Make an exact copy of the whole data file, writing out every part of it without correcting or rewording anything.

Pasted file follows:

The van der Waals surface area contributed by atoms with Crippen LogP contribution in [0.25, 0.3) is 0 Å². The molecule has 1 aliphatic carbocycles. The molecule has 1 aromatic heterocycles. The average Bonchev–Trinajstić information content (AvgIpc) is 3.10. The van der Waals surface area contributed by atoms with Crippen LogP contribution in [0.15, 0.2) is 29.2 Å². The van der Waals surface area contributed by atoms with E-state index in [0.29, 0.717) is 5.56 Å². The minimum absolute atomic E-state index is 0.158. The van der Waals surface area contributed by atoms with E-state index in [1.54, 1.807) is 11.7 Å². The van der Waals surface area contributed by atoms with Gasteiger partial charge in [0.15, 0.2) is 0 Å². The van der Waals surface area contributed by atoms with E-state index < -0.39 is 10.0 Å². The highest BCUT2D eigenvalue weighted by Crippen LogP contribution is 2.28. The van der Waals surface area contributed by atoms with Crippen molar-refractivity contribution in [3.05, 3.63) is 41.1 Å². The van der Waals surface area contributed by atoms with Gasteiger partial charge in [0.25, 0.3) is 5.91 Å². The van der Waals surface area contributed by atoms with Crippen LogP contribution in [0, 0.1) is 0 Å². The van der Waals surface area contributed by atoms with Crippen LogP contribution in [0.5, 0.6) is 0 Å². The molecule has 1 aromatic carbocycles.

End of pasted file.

The van der Waals surface area contributed by atoms with Crippen LogP contribution in [0.25, 0.3) is 0 Å². The molecule has 1 aliphatic carbocycles. The molecule has 1 aromatic heterocycles. The average Bonchev–Trinajstić information content (AvgIpc) is 3.10. The van der Waals surface area contributed by atoms with Crippen LogP contribution in [0.15, 0.2) is 29.2 Å². The van der Waals surface area contributed by atoms with E-state index in [0.29, 0.717) is 5.56 Å². The minimum absolute atomic E-state index is 0.158. The van der Waals surface area contributed by atoms with E-state index in [1.54, 1.807) is 11.7 Å². The van der Waals surface area contributed by atoms with Gasteiger partial charge in [0.15, 0.2) is 0 Å². The van der Waals surface area contributed by atoms with E-state index < -0.39 is 10.0 Å². The highest BCUT2D eigenvalue weighted by Crippen LogP contribution is 2.28. The van der Waals surface area contributed by atoms with Crippen molar-refractivity contribution in [3.05, 3.63) is 41.1 Å². The van der Waals surface area contributed by atoms with Gasteiger partial charge in [0.25, 0.3) is 5.91 Å². The van der Waals surface area contributed by atoms with Crippen LogP contribution in [0, 0.1) is 0 Å². The van der Waals surface area contributed by atoms with Crippen LogP contribution in [0.5, 0.6) is 0 Å². The molecule has 1 aromatic carbocycles.